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Aaron Powell for .NET

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What Licenses Are in Use?

Have you ever wondered what licenses the dependencies of your .NET project are? In the ever-expanding world of open source software usage ensuring that your being compliant with the licenses of your dependencies is becoming harder. Do you have copyleft dependencies? Are you abiding by their licensing terms? Maybe there's some legally grey licenses like WTFPL that you need to watch out for.

This can become even trickier when you look into transient dependencies. You know what dependencies you directly consume, but what about the ones that you indirectly consume as they are a dependency of a dependency?

Enter dotnet-delice

TL;DR : I created a dotnet global tool called dotnet-delice to help you with this.

dotnet-delice, or delice for short, is a tool that will look at the dependencies you have in your project and attempt to determine what license they use and display the results for you. This is a port of the Node.js utility delice, created by Tierney Cyren.

You can install it from NuGet:

> dotnet tool install --global dotnet-delice --version 1.0.0

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And then run it by pointing to a folder, a solution file or a csproj/fsproj file:

> dotnet delice ~/github/DotNetDelice/DotNetDelice.sln

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Here's a snapshot of the output it will generate:

Project dotnet-delice
License Expression: MIT
├── There are 10 occurances of MIT
└─┬ Packages:
  ├── FSharp.Core
  ├── Microsoft.NETCore.App
  ├── Microsoft.NETCore.DotNetAppHost
  ├── Microsoft.NETCore.DotNetHostPolicy
  ├── Microsoft.NETCore.DotNetHostResolver
  ├── Microsoft.NETCore.Platforms
  ├── Microsoft.NETCore.Targets
  ├── NETStandard.Library
  ├── Newtonsoft.Json
  └── System.ComponentModel.Annotations

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delice will scan the dependency graph of the project and output the license information in a human-readable format (above) or generate JSON (to stdout or a file). The JSON could be used in a build pipeline to fail a build if there are unexpected licenses detected.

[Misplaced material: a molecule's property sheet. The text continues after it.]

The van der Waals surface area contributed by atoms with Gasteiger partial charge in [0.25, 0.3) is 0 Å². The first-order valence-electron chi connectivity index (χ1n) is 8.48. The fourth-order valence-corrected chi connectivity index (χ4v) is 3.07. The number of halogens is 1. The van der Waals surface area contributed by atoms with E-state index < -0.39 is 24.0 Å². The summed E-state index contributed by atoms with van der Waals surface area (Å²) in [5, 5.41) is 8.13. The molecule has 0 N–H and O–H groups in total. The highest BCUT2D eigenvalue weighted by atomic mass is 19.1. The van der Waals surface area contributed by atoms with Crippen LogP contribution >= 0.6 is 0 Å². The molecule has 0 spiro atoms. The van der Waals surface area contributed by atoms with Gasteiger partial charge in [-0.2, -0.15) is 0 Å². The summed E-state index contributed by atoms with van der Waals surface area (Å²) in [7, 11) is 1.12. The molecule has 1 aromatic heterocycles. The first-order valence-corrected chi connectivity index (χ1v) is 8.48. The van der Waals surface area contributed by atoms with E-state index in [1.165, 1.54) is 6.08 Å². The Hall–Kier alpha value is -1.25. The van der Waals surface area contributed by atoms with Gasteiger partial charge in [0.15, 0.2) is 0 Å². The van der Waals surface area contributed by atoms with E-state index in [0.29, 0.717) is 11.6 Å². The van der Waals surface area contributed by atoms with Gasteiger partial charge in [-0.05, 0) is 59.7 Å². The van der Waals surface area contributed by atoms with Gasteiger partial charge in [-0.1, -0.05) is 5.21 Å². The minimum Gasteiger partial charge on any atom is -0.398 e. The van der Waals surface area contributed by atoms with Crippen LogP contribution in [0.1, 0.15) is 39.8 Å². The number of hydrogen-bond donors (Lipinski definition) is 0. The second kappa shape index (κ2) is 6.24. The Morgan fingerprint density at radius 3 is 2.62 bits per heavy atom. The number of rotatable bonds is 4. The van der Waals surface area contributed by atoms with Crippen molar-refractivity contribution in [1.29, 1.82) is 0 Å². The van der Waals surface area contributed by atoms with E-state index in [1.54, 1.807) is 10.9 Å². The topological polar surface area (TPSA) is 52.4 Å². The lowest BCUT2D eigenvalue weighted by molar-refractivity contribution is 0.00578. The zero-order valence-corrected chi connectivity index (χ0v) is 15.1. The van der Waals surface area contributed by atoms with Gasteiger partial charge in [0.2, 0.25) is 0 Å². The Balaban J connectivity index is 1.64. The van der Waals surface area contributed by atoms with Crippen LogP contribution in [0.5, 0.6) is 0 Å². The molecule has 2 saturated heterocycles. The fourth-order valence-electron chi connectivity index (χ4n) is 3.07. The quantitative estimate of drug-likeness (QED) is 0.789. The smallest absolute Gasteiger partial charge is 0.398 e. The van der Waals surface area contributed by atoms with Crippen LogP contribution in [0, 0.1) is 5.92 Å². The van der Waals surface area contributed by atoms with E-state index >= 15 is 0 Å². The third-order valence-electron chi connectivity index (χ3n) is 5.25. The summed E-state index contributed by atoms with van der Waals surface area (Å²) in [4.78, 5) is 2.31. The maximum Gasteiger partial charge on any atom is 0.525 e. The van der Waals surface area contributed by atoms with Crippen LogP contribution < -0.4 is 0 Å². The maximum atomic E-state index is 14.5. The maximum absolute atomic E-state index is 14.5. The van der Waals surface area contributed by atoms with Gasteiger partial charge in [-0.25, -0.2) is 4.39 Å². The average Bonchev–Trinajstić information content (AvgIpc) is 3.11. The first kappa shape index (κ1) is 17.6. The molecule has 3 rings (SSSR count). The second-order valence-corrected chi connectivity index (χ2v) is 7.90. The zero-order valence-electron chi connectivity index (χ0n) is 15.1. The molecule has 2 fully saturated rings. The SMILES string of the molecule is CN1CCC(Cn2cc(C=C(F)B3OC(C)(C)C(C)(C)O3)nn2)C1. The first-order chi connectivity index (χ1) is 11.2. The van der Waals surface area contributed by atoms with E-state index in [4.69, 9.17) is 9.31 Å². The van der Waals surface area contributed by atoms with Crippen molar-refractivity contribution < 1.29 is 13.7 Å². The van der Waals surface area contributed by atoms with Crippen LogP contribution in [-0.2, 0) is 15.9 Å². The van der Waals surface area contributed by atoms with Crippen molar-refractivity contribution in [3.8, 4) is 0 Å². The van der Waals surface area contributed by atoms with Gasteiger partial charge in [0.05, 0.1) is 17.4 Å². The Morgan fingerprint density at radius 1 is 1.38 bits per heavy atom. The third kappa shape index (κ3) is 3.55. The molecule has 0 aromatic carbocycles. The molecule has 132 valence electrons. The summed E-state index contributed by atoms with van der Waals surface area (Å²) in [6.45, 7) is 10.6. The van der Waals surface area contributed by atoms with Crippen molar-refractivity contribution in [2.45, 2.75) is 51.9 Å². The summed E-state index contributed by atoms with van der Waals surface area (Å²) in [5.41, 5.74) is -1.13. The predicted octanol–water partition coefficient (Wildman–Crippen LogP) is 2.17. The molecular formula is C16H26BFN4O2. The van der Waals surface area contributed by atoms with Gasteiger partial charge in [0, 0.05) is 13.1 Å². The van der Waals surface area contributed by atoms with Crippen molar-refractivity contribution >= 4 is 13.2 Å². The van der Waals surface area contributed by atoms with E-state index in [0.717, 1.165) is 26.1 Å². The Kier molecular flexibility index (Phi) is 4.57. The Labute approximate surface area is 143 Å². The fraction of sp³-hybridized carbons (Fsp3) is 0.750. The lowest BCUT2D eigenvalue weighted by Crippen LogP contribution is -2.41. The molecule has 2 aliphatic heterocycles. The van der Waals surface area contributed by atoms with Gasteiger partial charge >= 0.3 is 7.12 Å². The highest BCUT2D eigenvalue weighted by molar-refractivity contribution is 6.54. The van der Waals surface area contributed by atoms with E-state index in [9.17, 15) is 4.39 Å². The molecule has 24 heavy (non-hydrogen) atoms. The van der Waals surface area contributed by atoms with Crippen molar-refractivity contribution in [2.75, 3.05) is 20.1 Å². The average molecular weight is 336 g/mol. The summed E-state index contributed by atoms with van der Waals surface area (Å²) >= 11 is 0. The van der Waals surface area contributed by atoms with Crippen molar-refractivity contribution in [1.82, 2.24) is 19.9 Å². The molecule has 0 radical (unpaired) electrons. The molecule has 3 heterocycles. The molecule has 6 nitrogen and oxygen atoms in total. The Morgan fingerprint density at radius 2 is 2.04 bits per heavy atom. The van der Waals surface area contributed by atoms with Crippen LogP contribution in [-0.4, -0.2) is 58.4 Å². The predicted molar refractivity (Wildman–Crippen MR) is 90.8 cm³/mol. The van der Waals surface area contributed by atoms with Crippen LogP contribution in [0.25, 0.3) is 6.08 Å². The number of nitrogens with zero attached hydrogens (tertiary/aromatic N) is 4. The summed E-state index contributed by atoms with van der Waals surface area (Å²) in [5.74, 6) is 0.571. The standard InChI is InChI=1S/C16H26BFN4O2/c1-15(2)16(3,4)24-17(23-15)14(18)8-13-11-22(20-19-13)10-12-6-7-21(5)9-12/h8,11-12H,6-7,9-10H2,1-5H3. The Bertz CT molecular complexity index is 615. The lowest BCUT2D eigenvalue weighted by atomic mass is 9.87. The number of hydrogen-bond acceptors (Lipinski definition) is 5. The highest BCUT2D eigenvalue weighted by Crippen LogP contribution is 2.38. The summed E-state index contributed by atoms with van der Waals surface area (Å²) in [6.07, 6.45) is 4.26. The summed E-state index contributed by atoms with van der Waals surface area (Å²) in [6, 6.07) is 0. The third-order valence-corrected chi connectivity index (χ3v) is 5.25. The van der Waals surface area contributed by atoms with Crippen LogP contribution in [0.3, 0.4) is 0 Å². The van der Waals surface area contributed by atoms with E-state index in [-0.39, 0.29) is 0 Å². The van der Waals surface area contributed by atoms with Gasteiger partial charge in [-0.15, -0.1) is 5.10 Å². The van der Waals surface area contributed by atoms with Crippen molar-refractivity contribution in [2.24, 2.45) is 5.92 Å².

You'll find the source code on GitHub if you want to have a dig around in it yourself.

GitHub logo aaronpowell / dotnet-delice

📑 A CLI to help you get insight into your projects' licenses

CI build Release build NuGet Badge The MIT License


delice is a tool for determining the license information of the packages that are referenced in a project/solution. This is a port of the Node.js utility delice, created by Tierney Cyren.

Note: dotnet-delice only supports SDK project files for C#, F# and VB.NET (although I'm not sure on VB.NET, never tried it!), not the legacy "MSBuild style" project files (which only support .NET full framework). If you are still using the legacy project file the tool will fail. I'd encourage you to try and upgrade (using a tool such as CsprojToVs2017).


This tool ships as a dotnet global tool and can be installed like so:

dotnet tool install -g dotnet-delice

You can then use it like so:

dotnet delice [folder, sln, csproj, fsproj]


  • -?|-h|--help Boolean. Show help.
  • -j|--json Boolean. Output results as JSON rather than pretty-print.
  • --json-output [path] String. Path to file that…

A Note on Package Licenses

While I was doing my research into how this works I came across this NuGet issue.

Self-Contained NuGet Packages - License #4628

Update (by @anangaur on 1/8/2019) - Useful links:

Right now, every package can link to a license by providing the licenseUrl property in the metadata. This is awesome, but also not-so-awesome. Allow me to explain my line of thinking.

Every package owner can attach a license to every version of their package. So far, so good, as it allows switching license between versions. So far, so good.